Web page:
The Martins

The Martins trace their ancestry back to the Crusader, Sir Oliver Martin, who received his armorial bearings from Richard the Lion-Heart. He came to Ireland with Strongbow during the Norman invasion in 1169, and settled for a while in Limerick. The family established themselves as one of the Fourteen Tribes of Galway.

The Martins were the first of the tribes to venture outside the safety of the walled city of Galway. The O’Flahertys still kept a jealous eye on the Martins after they had sold Ballynahinch to Robert, and in later years they were to kill a great-great-grandson of Robert, who lived at Dangan on the (then) outskirts of Galway. It was in that house that Richard Martin, “Humanity Dick”, was born in 1754.

The present house at Ballynahinch was built by Richard’s father as an inn. The house was extensively renovated about 1813 and Humanity Dick moved there permanently. This move thereby made Ballynahinch the principal seat of the Martin family.

Richard Martin was indeed a most colourful man in the mould of his good friend the Prince Regent, later King George IV. His lifestyle was opulent and he was well known for his lavish parties – which later contributed to his money troubles. He was also known for his duelling skills which earned him his second nickname, “Hair-Trigger Dick”. He was the leading exponent of duelling in Galway, and prior to each encounter he would display an old wound to his opponent with the comment –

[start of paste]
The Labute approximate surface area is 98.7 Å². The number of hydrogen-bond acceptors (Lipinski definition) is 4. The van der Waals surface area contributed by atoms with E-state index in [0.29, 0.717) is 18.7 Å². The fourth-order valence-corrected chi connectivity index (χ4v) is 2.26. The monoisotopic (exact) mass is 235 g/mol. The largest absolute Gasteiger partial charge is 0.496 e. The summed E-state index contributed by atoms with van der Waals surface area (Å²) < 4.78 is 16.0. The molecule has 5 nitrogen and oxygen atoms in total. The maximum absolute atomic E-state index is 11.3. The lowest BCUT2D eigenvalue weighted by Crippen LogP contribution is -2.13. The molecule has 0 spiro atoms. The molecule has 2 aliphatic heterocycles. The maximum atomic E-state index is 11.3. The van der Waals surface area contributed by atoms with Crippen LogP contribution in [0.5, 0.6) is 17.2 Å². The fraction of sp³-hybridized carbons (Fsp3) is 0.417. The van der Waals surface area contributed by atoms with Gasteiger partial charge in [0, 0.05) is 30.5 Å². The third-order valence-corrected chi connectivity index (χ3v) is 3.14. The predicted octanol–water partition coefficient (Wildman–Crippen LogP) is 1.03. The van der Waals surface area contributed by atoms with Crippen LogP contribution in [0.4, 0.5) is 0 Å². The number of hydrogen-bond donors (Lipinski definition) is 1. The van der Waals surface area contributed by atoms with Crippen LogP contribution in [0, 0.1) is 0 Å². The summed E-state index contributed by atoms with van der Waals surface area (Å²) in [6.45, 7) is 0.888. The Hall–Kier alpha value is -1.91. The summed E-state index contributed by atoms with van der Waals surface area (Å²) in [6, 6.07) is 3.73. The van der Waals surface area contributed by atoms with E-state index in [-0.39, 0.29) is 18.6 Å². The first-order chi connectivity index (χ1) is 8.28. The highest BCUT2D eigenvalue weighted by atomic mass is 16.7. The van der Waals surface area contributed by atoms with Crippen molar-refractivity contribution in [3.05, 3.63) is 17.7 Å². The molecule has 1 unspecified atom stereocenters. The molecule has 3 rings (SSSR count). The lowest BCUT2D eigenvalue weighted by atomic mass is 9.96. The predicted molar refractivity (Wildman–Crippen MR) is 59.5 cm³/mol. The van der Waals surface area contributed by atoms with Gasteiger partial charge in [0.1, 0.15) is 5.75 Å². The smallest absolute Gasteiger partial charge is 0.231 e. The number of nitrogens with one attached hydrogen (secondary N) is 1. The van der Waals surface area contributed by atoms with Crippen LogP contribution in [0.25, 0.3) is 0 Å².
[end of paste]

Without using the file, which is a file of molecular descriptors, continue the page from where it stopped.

“Let this be your target, Sir”.
His opponents were never on target, but he was. Ballynahinch Castle was host to many famous people during the early part of the nineteenth century. Maria Edgeworth, author of “Castle Rackrent”, was one such visitor in 1834.

As M.P. for the area, Richard introduced the “Cruelty to Animals Act” to the House of Commons in 1822. As a result of the bill being passed the Society for the Prevention of Cruelty to Animals was formed, and it is for this reason that Richard Martin is most fondly remembered as “Humanity Dick”. It was at this time, under pressure from creditors, that he left Ireland, never to return for he died in Boulogne, France, in 1834.

Asked on his death bed why he was so kind to animals and so ruthless to humans, his last words are reputed to have been –
“Did you ever see an ox with a pistol?”.

Then he died, and thus passed on the king of Connemara, the master of Ballynahinch, and the man who owned the longest driveway in the world – “Forty one miles from Galway to his front door at the Castle”.